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The primates

The evolution of primates

The ancestor of all primates appeared more than 50 million years ago. It was not a monkey, but a very agile little creature that lived up in the trees and looked like a lemur. The first primates slowly evolved to become, 30 million years ago, “real” monkeys. Now, little arboreal species and bigger monkeys, like the hominoids, are part of that order.

The chimpanzee

The chimpanzees are the animals that look the most like us. These big monkeys that live in central/equatorial Africa share 98% of their DNA with us. That means we’re closer to them than the horse is to the zebra! Chimpanzees will never be able to speak. Their mouths, throats and vocal cords make spoken language impossible. These primates, however, are extremely intelligent and have a complex repertory of facial expressions that enable them to communicate what they’re feeling. These sociable monkeys share their food, hug, kiss and invent new tools. Our common ancestor with them lived only 6 million years ago…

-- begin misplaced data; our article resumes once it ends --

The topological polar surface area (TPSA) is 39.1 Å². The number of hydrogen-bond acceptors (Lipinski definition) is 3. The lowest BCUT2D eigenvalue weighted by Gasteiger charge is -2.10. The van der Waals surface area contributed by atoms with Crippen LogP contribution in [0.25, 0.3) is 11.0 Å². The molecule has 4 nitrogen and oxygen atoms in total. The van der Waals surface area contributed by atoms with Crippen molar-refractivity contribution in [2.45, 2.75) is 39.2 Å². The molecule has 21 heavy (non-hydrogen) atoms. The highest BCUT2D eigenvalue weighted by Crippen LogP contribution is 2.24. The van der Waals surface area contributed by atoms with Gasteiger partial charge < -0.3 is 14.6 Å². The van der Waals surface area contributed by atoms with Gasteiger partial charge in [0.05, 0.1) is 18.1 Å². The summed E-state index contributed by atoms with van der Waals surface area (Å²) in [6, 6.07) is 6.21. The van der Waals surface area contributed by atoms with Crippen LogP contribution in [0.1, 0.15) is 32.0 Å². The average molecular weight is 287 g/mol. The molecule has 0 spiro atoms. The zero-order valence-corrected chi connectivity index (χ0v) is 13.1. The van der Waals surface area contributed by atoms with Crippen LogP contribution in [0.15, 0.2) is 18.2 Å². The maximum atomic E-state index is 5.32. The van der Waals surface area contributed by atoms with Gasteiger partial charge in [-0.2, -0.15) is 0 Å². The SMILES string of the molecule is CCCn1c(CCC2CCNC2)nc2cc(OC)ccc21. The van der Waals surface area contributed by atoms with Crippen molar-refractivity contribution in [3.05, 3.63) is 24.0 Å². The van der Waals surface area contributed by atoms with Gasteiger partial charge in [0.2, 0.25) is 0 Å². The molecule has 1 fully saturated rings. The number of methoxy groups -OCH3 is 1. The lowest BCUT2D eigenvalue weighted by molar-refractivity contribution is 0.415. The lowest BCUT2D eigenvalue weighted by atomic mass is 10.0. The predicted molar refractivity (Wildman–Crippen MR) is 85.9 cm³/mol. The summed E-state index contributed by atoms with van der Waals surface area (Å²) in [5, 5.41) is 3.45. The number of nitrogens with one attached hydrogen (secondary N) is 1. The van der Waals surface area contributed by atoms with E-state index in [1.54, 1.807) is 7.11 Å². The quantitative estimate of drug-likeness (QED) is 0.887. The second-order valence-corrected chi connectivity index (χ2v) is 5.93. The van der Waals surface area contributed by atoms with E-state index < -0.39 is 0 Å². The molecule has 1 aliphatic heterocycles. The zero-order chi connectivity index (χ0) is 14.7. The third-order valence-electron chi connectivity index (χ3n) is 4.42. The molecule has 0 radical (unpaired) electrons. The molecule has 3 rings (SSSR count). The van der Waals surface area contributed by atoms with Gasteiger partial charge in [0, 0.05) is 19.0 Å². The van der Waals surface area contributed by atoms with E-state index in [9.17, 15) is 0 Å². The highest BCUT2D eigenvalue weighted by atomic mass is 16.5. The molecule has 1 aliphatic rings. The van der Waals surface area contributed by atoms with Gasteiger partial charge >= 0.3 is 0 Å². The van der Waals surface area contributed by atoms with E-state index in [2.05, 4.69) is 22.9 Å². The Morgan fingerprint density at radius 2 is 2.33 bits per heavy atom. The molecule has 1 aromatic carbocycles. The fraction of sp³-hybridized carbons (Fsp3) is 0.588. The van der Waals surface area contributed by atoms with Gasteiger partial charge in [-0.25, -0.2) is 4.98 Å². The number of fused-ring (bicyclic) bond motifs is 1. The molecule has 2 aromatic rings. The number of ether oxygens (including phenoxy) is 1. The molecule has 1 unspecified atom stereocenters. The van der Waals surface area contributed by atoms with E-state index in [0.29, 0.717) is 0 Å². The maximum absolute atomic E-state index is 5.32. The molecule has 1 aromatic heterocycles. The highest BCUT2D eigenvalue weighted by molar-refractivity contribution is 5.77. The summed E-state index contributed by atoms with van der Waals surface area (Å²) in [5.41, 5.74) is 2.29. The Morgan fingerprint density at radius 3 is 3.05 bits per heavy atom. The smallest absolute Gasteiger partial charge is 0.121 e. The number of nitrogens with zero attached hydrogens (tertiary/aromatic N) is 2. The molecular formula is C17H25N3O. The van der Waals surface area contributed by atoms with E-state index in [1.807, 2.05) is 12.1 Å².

The gorilla

The gorilla is the largest living primate and undoubtedly one of the most intelligent land animals. This giant of the central and occidental African forests lives in small harems, generally made up of 5 to 10 individuals, where a single adult male watches over a number of females and their babies. This mild-mannered, attentive and protective patriarch – called a «silverback» because of the white hairs in the fur on its back – is solely responsible for the cohesion of the entire group. The female gorilla has only one baby per litter and the gestation period is identical to that of the human – between 250 and 270 days.

There a only a few thousand gorillas left in the wild, and this number continues to decline dramatically. African deforestation and hunting are the main threats to the survival of these animals. When they feel threatened and want to intimidate the enemy and send a clear warning, the males beat their chests with clenched fists.

A house in the trees

Every night, the female gorilla builds a platform of interlacing branches on which she places a small bed of soft leaves, just large enough for her and her young. The male builds his own bed, but he soon outgrows his treetop shelter and has to abandon it to sleep on the ground.